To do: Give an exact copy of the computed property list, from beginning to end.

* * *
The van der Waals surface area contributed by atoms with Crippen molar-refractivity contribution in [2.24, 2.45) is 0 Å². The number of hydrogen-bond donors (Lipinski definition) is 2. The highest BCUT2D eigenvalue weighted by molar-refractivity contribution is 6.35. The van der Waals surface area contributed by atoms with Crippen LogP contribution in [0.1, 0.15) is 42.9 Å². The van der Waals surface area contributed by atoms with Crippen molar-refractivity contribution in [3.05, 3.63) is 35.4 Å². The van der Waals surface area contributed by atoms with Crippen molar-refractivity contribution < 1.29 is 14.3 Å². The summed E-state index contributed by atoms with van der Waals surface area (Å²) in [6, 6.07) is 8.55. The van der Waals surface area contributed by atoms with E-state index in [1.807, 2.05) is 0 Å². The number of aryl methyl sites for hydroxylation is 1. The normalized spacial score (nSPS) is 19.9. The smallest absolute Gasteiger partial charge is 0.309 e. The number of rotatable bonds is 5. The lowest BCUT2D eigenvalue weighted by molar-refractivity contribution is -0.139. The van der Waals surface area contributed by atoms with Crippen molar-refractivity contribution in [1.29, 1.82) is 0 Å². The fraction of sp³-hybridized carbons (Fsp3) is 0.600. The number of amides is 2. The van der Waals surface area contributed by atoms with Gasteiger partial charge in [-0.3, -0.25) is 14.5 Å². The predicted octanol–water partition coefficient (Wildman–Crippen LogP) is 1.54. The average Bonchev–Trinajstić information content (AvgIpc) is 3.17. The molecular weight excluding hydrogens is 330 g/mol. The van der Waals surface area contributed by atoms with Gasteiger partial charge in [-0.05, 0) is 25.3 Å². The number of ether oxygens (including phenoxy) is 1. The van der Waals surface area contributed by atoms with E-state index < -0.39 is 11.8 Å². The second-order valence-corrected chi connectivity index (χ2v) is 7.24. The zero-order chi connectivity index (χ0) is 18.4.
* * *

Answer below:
The van der Waals surface area contributed by atoms with Crippen molar-refractivity contribution in [2.24, 2.45) is 0 Å². The number of hydrogen-bond donors (Lipinski definition) is 2. The highest BCUT2D eigenvalue weighted by molar-refractivity contribution is 6.35. The van der Waals surface area contributed by atoms with Crippen LogP contribution in [0.1, 0.15) is 42.9 Å². The van der Waals surface area contributed by atoms with Crippen molar-refractivity contribution in [3.05, 3.63) is 35.4 Å². The van der Waals surface area contributed by atoms with Crippen molar-refractivity contribution < 1.29 is 14.3 Å². The summed E-state index contributed by atoms with van der Waals surface area (Å²) in [6, 6.07) is 8.55. The van der Waals surface area contributed by atoms with E-state index in [1.807, 2.05) is 0 Å². The number of aryl methyl sites for hydroxylation is 1. The normalized spacial score (nSPS) is 19.9. The smallest absolute Gasteiger partial charge is 0.309 e. The number of rotatable bonds is 5. The lowest BCUT2D eigenvalue weighted by molar-refractivity contribution is -0.139. The van der Waals surface area contributed by atoms with Crippen molar-refractivity contribution in [1.29, 1.82) is 0 Å². The fraction of sp³-hybridized carbons (Fsp3) is 0.600. The number of amides is 2. The van der Waals surface area contributed by atoms with Gasteiger partial charge in [-0.3, -0.25) is 14.5 Å². The predicted octanol–water partition coefficient (Wildman–Crippen LogP) is 1.54. The average Bonchev–Trinajstić information content (AvgIpc) is 3.17. The molecular weight excluding hydrogens is 330 g/mol. The van der Waals surface area contributed by atoms with Gasteiger partial charge in [-0.05, 0) is 25.3 Å². The number of ether oxygens (including phenoxy) is 1. The van der Waals surface area contributed by atoms with E-state index < -0.39 is 11.8 Å². The second-order valence-corrected chi connectivity index (χ2v) is 7.24. The zero-order chi connectivity index (χ0) is 18.4.